Power Generator
Imaging Lens
Image Sensor
Polyoptic Wheel
Viewfinder, Eye
LED Flash
LCD Display
Image Processing

Downloadable PDFs

Introduction      Gears      Gearbox      Electromagnetism
Dynamo      Battery      Circuit      Illustrations


Figure 3: Bigshot's gearbox

To generate enough power in a few seconds to take a photo, Bigshot's dynamo must be spun at thousands of rotations per minute. However, it is humanly impossible to rotate the crank at such a speed.

One solution is to interconnect the crank and dynamo using two gears. However, in order to boost the rotation speed by a factor of say 100, the first gear has to be 100 times as big as the second one. That would make the camera huge!

This problem can be solved by using multiple gears. A series of intermeshed gears of different sizes is called a gearbox. Bigshot's gearbox, shown in Figure 3, uses eight gears that work together to convert the slow rotation of the hand crank to a very fast rotation of the dynamo shaft, without requiring the camera to be unreasonably large. The inset at the top-right corner of Figure 3 shows a compound gear B. It consists of two separate gears (B1 and B2) that are not meshed but rather fixed together. Rotating either one of the gears rotates the other at the same speed. Gears C and D are also compound gears, and are composed of gears C1 and C2, and D1 and D2, respectively. Gear A is two times larger than gear B1. The remaining larger gears (B2, C2 and D2) are three times as large as the smaller gears (C1, D1 and E).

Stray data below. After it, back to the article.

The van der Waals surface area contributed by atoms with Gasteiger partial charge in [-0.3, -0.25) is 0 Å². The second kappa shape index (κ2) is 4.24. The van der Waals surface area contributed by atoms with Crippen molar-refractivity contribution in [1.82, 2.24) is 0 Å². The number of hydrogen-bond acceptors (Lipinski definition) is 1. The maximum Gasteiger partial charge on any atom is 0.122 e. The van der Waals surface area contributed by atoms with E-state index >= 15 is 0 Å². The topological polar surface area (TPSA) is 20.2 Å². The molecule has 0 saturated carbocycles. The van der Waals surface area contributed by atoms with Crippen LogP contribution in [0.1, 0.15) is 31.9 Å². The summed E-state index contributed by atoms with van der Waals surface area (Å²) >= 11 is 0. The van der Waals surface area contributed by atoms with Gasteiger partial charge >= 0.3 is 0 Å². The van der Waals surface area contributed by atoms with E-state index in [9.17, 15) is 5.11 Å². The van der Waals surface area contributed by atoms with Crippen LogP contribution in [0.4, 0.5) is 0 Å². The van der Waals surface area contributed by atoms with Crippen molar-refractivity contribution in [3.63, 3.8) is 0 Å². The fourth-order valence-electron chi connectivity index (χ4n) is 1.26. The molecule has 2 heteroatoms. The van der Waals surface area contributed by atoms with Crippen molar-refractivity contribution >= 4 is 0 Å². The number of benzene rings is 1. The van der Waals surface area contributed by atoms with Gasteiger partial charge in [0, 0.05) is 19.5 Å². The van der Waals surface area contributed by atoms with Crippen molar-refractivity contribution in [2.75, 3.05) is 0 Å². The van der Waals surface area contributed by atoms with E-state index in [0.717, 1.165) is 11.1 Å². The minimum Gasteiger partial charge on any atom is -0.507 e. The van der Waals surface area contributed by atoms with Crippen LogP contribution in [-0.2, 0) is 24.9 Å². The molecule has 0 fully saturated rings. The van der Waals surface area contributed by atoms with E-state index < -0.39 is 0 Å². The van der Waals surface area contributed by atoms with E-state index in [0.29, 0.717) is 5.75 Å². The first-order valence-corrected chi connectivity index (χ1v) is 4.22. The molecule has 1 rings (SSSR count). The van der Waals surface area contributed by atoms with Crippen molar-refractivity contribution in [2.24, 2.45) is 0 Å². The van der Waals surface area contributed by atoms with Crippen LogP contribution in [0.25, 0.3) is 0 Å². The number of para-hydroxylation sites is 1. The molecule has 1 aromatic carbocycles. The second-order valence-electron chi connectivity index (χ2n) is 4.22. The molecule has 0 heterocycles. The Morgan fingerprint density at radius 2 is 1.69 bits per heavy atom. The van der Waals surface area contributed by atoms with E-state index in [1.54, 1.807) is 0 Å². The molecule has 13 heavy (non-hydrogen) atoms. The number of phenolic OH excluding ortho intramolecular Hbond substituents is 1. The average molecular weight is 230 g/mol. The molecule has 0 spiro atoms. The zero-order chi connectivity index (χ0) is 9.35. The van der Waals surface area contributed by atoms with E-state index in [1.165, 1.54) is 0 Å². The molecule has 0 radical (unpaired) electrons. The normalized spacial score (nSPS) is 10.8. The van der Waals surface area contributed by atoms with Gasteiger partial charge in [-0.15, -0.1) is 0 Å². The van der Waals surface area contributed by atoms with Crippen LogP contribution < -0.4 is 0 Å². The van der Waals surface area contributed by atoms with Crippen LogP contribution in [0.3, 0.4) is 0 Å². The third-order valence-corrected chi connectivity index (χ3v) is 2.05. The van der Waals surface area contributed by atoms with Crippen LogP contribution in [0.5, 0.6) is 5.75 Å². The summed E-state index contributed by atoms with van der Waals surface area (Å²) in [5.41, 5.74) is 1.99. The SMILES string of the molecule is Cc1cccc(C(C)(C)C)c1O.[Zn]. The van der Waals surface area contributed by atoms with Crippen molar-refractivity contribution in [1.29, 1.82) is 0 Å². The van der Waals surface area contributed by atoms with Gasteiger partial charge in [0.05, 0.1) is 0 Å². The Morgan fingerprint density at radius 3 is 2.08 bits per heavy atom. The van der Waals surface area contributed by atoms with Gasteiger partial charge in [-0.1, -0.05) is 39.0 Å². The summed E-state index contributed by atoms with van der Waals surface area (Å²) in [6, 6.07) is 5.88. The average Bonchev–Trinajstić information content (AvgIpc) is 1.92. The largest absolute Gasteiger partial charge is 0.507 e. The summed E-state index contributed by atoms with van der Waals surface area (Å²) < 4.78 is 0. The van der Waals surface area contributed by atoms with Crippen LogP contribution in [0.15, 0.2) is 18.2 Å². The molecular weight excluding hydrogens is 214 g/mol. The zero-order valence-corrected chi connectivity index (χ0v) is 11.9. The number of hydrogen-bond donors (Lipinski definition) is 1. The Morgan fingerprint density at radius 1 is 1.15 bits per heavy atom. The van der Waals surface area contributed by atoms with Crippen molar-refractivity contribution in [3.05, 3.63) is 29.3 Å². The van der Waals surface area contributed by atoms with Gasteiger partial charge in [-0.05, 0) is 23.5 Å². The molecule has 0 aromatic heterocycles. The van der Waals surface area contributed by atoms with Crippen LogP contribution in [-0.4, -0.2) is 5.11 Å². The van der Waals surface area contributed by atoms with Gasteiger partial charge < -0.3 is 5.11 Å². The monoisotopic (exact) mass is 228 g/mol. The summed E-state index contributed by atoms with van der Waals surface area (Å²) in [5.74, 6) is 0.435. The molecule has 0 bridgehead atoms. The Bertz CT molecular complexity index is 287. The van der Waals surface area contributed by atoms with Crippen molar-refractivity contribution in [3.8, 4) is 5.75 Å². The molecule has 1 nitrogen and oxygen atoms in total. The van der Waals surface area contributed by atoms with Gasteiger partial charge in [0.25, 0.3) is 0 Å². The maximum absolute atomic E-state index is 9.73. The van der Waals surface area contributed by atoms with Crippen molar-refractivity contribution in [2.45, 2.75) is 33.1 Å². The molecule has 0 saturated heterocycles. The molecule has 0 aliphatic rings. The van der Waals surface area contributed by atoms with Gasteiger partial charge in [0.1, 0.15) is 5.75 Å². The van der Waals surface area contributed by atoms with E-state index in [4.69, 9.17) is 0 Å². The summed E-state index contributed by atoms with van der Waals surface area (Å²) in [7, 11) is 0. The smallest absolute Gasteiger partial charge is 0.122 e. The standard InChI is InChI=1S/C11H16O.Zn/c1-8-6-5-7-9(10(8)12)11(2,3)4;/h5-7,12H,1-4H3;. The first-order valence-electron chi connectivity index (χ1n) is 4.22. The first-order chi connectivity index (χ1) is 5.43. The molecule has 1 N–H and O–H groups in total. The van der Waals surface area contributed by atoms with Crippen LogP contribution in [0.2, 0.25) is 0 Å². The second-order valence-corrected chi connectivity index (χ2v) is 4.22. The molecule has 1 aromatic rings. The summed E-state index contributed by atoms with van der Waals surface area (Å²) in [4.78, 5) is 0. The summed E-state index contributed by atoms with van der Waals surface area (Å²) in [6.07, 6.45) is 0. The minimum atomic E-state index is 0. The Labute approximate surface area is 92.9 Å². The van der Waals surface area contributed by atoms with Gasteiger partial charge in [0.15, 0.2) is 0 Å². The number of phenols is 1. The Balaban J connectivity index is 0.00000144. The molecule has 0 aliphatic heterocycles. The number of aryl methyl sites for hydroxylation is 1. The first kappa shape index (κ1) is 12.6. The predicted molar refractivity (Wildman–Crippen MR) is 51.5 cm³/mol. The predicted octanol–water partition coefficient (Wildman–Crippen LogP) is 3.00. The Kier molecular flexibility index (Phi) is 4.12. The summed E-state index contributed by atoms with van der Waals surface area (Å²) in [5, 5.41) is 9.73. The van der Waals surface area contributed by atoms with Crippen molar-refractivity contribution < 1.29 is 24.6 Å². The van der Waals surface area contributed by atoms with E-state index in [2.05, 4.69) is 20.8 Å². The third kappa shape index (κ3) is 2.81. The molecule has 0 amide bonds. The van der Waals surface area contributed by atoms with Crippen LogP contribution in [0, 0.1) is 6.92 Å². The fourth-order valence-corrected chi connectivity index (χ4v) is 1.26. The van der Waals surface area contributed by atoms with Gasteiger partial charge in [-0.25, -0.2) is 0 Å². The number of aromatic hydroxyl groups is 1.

Gear A is directly attached to the crank and hence rotates at the same speed as the crank. It is meshed with B1, which rotates twice as fast as A. Since B2 is fixed to B1, it also rotates at this speed. The speed further increases three times when B2 drives C1. Now we can see that each time the rotation transfers from one compound gear to the next, the speed increases by a factor of three. This means that by the time the rotation of the crank transfers through the four gears to reach the dynamo shaft, the speed would have increased by a factor of 2×3×3×3=54 times. That is, a single rotation of the crank makes the dynamo spin 54 times!

For example, if we rotate the crank at 30 rotations per minute, the dynamo spins at 30×54 = 1620 rotations per minute, which is a high enough speed to generate the power needed for Bigshot to take a photo.



[1] D. W. Dudley, Handbook of Practical Gear Design. CRC, 1994.
[2] B. Marshall, "How Gears Ratios Work." HowStuffWorks.com. Nov 20, 2000. Available: http://www.howstuffworks.com/gears.htm